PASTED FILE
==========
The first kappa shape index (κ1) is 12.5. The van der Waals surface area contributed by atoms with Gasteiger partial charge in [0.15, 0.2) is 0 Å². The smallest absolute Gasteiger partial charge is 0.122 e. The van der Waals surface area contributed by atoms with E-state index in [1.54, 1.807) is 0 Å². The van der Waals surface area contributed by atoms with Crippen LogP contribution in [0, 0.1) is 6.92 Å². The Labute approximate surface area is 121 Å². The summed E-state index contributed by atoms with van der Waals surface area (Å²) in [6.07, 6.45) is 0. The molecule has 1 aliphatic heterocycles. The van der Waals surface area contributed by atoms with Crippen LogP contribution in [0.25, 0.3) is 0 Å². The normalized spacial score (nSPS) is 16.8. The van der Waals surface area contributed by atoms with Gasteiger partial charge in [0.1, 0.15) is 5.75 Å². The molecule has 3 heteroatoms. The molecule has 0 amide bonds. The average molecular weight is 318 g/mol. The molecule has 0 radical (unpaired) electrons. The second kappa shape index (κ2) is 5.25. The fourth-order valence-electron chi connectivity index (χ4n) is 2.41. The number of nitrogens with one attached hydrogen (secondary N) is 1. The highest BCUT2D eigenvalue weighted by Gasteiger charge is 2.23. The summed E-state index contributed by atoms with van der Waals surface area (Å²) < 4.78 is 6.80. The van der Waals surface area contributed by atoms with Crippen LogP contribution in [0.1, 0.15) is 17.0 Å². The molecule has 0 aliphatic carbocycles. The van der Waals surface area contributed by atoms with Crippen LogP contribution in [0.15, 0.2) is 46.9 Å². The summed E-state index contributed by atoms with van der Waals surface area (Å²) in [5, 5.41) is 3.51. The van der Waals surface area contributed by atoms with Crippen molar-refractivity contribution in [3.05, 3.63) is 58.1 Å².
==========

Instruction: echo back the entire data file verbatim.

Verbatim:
The first kappa shape index (κ1) is 12.5. The van der Waals surface area contributed by atoms with Gasteiger partial charge in [0.15, 0.2) is 0 Å². The smallest absolute Gasteiger partial charge is 0.122 e. The van der Waals surface area contributed by atoms with E-state index in [1.54, 1.807) is 0 Å². The van der Waals surface area contributed by atoms with Crippen LogP contribution in [0, 0.1) is 6.92 Å². The Labute approximate surface area is 121 Å². The summed E-state index contributed by atoms with van der Waals surface area (Å²) in [6.07, 6.45) is 0. The molecule has 1 aliphatic heterocycles. The van der Waals surface area contributed by atoms with Crippen LogP contribution in [0.25, 0.3) is 0 Å². The normalized spacial score (nSPS) is 16.8. The van der Waals surface area contributed by atoms with Gasteiger partial charge in [0.1, 0.15) is 5.75 Å². The molecule has 3 heteroatoms. The molecule has 0 amide bonds. The average molecular weight is 318 g/mol. The molecule has 0 radical (unpaired) electrons. The second kappa shape index (κ2) is 5.25. The fourth-order valence-electron chi connectivity index (χ4n) is 2.41. The number of nitrogens with one attached hydrogen (secondary N) is 1. The highest BCUT2D eigenvalue weighted by Gasteiger charge is 2.23. The summed E-state index contributed by atoms with van der Waals surface area (Å²) < 4.78 is 6.80. The van der Waals surface area contributed by atoms with Crippen LogP contribution in [0.1, 0.15) is 17.0 Å². The molecule has 0 aliphatic carbocycles. The van der Waals surface area contributed by atoms with Crippen LogP contribution in [0.15, 0.2) is 46.9 Å². The summed E-state index contributed by atoms with van der Waals surface area (Å²) in [5, 5.41) is 3.51. The van der Waals surface area contributed by atoms with Crippen molar-refractivity contribution in [3.05, 3.63) is 58.1 Å².